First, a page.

State Sen. Jim Brochin said this week that he will push for dialogue with Sheppard Pratt Health Systems to try and ease community concerns in the wake of the state's approval this month for a group home in the Ruxton neighborhood.
Brochin, a Democrat who represents Towson in the 42nd District, said now that the ruling has come from the Maryland Department of Health and Mental Hygiene, the neighborhood's best option is to work in an effort for harmony.
"I think the best thing they can do now is dialogue," Brochin said. "There are a lot of group homes across the state and across the county, and in my experience, it's the more dialogue, the better."
Sheppard Pratt Health System's application for the "high-end" group home received approval Feb. 2, according to Karen Black, director of public relations for the health office.
The approval comes from the Office of Health Care Quality. In an email to the Towson Times, Nancy Grimm, director of that office, said the home "met the regulatory criteria and under state law, we are required to issue the license."
The home is slated to be a temporary residence for patients who have completed the Retreat program at Sheppard Pratt, a voluntary program for individuals seeking mental health treatment, but who are seeking additional support. The Retreat is not covered by insurance.
While early plans for the group home called for an eight-bed facility, the state approval lists the capacity as six.
"We will be opening the house with up to six residents and at a future point contemplate amending the license to accommodate eight residents," said Bonnie Katz, vice president of business development and support operations for Sheppard Pratt, in an email response to the Towson Times.
Katz said Sheppard Pratt has not established a date for patients to begin residing in the house.
Peggy Squitieri, executive director of the Ruxton-Riderwood-Lake Roland Area Improvement Association, said this week the association's board had not met since the decision came down and had no comment.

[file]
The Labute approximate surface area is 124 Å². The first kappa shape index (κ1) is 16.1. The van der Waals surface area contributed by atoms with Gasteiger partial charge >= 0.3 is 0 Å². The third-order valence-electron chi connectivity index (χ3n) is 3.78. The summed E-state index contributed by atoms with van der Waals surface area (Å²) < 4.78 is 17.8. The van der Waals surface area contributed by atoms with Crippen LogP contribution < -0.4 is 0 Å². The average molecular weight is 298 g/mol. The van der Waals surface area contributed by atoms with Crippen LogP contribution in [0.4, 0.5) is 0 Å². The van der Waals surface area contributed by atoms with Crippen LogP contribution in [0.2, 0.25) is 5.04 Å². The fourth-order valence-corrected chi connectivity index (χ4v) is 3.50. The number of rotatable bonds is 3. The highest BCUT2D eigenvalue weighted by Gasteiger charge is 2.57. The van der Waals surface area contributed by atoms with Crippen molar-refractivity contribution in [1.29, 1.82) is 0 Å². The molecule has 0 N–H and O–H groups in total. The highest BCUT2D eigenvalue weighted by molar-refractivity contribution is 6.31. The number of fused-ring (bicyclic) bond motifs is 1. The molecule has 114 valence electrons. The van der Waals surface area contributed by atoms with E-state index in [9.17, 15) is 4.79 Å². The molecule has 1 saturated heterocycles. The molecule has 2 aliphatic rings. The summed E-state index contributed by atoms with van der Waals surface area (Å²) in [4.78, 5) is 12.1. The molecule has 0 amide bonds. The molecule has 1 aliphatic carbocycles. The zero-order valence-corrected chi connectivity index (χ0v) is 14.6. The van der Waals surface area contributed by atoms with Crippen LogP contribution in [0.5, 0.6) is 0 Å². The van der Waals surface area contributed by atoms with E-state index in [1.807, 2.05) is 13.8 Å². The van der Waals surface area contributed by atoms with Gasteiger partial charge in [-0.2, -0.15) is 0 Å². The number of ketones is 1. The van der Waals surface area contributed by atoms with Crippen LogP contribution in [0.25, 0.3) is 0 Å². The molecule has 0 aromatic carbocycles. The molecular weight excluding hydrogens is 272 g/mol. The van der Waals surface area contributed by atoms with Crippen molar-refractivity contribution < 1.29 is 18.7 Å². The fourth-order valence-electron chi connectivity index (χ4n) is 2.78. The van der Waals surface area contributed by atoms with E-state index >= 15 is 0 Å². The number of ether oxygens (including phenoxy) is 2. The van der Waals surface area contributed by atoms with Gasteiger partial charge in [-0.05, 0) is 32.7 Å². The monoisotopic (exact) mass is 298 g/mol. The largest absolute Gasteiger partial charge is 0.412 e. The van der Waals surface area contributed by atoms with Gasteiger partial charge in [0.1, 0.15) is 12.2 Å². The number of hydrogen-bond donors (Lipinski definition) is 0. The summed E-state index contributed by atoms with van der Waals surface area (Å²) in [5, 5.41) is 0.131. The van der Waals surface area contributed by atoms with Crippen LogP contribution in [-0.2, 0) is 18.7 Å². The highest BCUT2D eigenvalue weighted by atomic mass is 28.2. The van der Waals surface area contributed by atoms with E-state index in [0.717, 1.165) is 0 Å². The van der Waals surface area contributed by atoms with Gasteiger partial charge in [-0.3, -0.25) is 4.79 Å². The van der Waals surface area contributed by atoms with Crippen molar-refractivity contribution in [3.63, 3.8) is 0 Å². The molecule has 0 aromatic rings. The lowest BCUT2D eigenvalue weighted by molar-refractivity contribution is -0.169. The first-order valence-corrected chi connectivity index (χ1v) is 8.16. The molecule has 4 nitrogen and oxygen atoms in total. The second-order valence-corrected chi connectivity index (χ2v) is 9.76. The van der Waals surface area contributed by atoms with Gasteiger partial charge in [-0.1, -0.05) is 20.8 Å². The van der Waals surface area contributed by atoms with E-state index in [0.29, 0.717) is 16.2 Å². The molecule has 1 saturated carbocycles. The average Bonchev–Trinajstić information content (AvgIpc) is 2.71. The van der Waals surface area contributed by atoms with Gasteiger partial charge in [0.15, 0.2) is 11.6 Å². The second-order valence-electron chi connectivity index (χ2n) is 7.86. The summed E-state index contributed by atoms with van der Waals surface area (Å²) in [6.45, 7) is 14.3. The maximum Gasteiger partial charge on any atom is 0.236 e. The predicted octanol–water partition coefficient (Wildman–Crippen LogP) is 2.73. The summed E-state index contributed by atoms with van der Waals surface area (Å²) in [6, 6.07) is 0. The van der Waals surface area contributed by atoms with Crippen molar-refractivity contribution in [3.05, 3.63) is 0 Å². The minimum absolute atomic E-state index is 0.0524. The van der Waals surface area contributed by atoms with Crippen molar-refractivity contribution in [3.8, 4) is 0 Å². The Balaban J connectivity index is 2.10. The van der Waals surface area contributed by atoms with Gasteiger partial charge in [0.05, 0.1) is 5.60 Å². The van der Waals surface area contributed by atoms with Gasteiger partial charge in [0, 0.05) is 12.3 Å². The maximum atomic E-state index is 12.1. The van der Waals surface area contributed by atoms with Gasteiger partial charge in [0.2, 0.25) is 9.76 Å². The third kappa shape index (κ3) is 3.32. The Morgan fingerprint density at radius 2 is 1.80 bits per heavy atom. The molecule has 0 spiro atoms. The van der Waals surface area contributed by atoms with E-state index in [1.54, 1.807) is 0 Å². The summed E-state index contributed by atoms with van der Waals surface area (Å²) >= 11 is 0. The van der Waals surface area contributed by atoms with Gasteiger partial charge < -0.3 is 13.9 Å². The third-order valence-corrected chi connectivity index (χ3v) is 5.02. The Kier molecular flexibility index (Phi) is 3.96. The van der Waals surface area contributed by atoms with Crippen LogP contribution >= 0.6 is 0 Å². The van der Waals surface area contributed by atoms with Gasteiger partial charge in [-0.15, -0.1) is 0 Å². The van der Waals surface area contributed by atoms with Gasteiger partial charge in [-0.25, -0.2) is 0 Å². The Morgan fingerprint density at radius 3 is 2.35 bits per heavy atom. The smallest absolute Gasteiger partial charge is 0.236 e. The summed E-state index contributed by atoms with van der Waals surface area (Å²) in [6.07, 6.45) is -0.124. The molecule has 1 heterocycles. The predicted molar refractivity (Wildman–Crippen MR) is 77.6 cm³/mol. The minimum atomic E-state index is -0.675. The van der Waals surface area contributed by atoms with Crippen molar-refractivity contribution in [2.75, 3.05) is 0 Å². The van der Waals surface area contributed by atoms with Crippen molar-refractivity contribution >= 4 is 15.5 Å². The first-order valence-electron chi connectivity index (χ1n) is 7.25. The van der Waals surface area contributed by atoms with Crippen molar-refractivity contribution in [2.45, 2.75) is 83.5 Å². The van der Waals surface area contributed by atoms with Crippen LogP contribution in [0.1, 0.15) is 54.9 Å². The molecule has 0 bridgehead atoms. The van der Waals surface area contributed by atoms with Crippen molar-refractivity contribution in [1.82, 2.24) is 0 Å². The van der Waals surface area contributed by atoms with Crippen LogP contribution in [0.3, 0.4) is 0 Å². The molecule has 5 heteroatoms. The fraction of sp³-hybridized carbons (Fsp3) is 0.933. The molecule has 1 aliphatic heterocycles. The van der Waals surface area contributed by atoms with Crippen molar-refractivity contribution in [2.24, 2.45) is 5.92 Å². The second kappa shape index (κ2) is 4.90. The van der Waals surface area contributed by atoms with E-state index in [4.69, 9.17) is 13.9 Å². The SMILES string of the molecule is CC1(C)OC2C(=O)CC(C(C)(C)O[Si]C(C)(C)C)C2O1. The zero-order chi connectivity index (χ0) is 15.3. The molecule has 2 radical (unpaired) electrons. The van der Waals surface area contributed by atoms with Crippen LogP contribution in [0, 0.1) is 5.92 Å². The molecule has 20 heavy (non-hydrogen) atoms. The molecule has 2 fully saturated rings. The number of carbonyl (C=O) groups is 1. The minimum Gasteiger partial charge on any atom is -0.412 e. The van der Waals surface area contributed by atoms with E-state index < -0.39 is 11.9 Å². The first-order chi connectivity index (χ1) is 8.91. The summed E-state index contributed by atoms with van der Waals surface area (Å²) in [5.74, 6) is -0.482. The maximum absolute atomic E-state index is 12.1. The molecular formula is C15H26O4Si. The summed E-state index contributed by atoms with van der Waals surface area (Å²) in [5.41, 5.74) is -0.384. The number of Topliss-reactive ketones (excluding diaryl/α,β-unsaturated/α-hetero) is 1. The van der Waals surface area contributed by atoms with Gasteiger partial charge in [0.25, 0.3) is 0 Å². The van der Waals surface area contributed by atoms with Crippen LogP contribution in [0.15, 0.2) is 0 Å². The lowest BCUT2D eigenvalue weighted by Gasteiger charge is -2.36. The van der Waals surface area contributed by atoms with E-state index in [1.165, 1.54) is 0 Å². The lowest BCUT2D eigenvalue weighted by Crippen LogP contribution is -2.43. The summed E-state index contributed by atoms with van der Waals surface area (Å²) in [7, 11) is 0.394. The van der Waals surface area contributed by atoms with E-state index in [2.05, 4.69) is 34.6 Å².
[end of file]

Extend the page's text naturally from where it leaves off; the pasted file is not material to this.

Since the project was announced in April 2011, residents in the Ruxton area have strongly opposed the group home.
Residents put up signs across the neighborhood surrounding the house, which sits on the corner of LaBelle Avenue and Emory Place, urging Sheppard Pratt to stay out of the residential area. The opposition spawned a Facebook page and website for "Neighbors Against Sheppard Pratt," as well as other online protests.
At a meeting hosted by Sheppard Pratt in April, more than 200 residents turned out to express opposition, some citing what they said was a potential impact on the value of their houses, and a fear of setting a precedent for similar facilities in the neighborhood.
At the meeting, residents spoke about Sheppard Pratt's plan being a commercial intrusion in a residential neighborhood and expressed worry about a decline in property values, as well as about the potential for setting a precedent for other similar facilities.
Licensed group homes, however, fall under the federal Fair Housing Act, and at the April meeting, Katz noted that Sheppard Pratt doesn't need neighborhood permission, saying "We have the right to do the residential program we want to."
Brochin said that this past fall, he had requested that the state attorney general's office review the plans and offer an opinion, but said, "it didn't go our way."
He said there had been some question of whether the house, which would also serve out-of-state residents, could be deemed "necessary" if there wasn't a need for it in-state.
Now that the ruling has come, he noted that there has never been an incident with the group homes in his district, and he believes the hospital will work with the neighbors to make sure that track record stands.
"Sheppard Pratt is more than willing to try and assuage their concerns and they have some concerns that are legitimate," such as security, Brochin said.
The senator said he has already received a commitment from Katz and other Sheppard Pratt officials that they will address residents' concerns.
In her response to the Times, Katz said, "We plan to be good neighbors and anticipate that the community will conduct itself in the same fashion."